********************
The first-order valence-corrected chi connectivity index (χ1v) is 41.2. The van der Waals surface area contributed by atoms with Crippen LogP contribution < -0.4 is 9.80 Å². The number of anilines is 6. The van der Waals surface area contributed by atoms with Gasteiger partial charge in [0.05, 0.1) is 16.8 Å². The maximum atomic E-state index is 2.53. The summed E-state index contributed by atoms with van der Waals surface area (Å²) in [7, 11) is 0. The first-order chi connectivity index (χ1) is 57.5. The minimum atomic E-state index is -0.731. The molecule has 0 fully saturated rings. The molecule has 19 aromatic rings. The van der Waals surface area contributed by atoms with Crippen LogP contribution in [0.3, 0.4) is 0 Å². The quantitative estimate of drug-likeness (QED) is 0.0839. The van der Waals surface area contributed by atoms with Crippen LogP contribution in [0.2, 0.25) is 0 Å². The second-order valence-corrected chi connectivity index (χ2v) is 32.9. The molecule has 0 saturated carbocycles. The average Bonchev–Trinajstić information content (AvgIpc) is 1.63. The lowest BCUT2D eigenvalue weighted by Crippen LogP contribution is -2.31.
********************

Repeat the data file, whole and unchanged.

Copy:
The first-order valence-corrected chi connectivity index (χ1v) is 41.2. The van der Waals surface area contributed by atoms with Crippen LogP contribution < -0.4 is 9.80 Å². The number of anilines is 6. The van der Waals surface area contributed by atoms with Gasteiger partial charge in [0.05, 0.1) is 16.8 Å². The maximum atomic E-state index is 2.53. The summed E-state index contributed by atoms with van der Waals surface area (Å²) in [7, 11) is 0. The first-order chi connectivity index (χ1) is 57.5. The minimum atomic E-state index is -0.731. The molecule has 0 fully saturated rings. The molecule has 19 aromatic rings. The van der Waals surface area contributed by atoms with Crippen LogP contribution in [0.3, 0.4) is 0 Å². The quantitative estimate of drug-likeness (QED) is 0.0839. The van der Waals surface area contributed by atoms with Crippen LogP contribution in [0.2, 0.25) is 0 Å². The second-order valence-corrected chi connectivity index (χ2v) is 32.9. The molecule has 0 saturated carbocycles. The average Bonchev–Trinajstić information content (AvgIpc) is 1.63. The lowest BCUT2D eigenvalue weighted by Crippen LogP contribution is -2.31.